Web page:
The Wits School of Mining Engineering has been granted a five-year renewal from ECSA.The Engineering Council of South Africa (ECSA) accredited the Wits School of Mining Engineering for another five-year cycle allowing it to remain within the global accreditation association. Through this accreditation, graduates will also receive international recognition by employers and universities in other countries.

ECSA’s primary role is to regulate the engineering profession in terms of the South African Engineering Profession Act. Its core functions is to accredit engineering programmes, registration of engineers as professionals in specified categories, and to regulate engineers while they’re practicing.

The accreditation allows mining graduates to register with ECSA first as candidate engineers and later in their careers as professional engineers.



This is as a result of the accreditation being in line with the Washington Accord guidelines. The Accord is an international agreement between countries responsible for accreditation or recognition of tertiary-level engineering qualifications who have chosen to work collectively to assist the mobility of professional engineers. About ten countries are part of the Accord including Australia, the United Kingdom and the United States.

The Wits Mining School continues to grow.

Paskalia Neingo, a lecturer at the Mining Engineering School told Wits Vuvuzela that, “Graduates from the school are equipped with attributes or competencies that enable them to immediately register as candidate engineers with ECSA. A professional engineer is considered competent in their respective engineering field and allows one to sign-off on engineering work.”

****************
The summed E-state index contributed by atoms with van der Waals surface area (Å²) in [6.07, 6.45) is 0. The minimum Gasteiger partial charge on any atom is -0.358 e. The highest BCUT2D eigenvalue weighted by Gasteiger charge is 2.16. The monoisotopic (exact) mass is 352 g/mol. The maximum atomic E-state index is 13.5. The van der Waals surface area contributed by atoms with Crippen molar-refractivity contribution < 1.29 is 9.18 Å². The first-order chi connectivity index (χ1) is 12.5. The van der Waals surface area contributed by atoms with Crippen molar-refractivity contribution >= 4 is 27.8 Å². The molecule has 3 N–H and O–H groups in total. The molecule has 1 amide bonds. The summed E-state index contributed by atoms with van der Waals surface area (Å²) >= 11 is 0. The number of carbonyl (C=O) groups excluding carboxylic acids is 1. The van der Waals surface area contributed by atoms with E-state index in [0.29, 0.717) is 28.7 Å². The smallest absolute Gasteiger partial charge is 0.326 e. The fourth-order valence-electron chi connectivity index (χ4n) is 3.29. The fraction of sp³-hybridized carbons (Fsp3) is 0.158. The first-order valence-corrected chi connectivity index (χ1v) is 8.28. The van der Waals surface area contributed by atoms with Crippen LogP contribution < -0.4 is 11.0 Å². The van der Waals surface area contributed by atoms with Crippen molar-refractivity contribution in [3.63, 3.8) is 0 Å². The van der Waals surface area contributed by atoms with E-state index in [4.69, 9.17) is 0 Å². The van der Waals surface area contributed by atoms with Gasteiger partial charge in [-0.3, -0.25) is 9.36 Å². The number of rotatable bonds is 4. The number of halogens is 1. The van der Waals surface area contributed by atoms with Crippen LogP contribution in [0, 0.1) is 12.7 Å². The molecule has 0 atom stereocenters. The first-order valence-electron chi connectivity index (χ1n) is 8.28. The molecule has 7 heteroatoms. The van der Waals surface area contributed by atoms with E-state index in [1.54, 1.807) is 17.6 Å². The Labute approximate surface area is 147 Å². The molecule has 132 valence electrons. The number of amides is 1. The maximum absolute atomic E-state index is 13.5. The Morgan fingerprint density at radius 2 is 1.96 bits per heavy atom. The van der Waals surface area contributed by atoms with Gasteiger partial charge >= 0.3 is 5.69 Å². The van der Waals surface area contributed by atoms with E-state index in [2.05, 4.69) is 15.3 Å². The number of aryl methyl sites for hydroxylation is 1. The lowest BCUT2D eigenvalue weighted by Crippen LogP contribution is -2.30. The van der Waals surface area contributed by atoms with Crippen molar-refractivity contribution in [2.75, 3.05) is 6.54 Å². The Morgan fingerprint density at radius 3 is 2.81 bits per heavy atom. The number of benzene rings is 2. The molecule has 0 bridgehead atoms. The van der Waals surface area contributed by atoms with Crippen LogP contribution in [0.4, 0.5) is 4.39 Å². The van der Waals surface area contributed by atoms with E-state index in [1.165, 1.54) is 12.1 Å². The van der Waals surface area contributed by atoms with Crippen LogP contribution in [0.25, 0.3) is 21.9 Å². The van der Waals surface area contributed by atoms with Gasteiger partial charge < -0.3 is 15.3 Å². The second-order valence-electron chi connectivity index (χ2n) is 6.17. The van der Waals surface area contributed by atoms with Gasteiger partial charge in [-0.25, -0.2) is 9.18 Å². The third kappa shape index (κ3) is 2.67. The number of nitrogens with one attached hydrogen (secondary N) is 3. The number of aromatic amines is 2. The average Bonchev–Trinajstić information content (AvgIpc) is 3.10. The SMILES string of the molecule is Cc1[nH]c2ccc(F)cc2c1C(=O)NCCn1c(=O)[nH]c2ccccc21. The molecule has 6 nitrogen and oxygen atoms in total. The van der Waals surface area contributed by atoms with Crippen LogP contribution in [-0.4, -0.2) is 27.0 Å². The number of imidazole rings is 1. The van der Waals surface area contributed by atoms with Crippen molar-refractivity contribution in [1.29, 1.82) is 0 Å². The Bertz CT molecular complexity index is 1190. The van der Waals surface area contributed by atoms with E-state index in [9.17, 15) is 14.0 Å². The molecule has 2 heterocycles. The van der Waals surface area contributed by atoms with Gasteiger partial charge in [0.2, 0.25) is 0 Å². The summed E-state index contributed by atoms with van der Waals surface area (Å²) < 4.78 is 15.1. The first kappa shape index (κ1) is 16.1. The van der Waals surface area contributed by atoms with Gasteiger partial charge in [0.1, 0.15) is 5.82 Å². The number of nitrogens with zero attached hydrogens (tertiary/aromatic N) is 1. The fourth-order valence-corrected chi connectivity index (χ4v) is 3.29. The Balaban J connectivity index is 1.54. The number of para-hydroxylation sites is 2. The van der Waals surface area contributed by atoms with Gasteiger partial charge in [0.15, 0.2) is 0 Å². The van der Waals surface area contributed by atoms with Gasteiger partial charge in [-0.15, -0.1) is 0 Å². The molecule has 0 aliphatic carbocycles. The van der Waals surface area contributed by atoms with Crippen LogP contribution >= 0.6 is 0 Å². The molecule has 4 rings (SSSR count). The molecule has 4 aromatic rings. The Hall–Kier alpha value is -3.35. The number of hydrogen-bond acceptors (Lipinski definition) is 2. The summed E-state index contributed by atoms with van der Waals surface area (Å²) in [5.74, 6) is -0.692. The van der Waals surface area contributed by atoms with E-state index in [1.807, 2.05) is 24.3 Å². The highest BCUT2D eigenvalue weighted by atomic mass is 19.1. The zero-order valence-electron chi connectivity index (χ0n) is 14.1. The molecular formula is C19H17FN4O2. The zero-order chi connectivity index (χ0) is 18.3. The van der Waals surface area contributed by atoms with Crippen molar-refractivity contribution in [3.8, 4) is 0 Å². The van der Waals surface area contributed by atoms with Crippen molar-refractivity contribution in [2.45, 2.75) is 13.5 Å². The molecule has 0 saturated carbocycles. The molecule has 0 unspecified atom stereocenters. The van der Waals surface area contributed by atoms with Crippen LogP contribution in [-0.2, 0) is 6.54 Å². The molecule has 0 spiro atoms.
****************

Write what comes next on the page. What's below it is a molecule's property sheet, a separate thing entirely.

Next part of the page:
Neingo also said that the accreditation means that the Mining Engineering School continues to be recognised internationally and that Wits as an institution continues to hold a high standing on the international stage.

“Accreditation means that the school’s teaching and learning processes are of the highest standard as any other leading mining school in the world”, she said. The renewal of the accreditation is based on four criteria that include credits, knowledge profile and coherent design, assessment of exit level outcomes, quality of teaching and learning and resourcing and sustainability of the programme.

The school remains one of the largest mining engineering schools in the world, with student numbers remaining steady at about 850 undergraduates and postgraduates in recent years.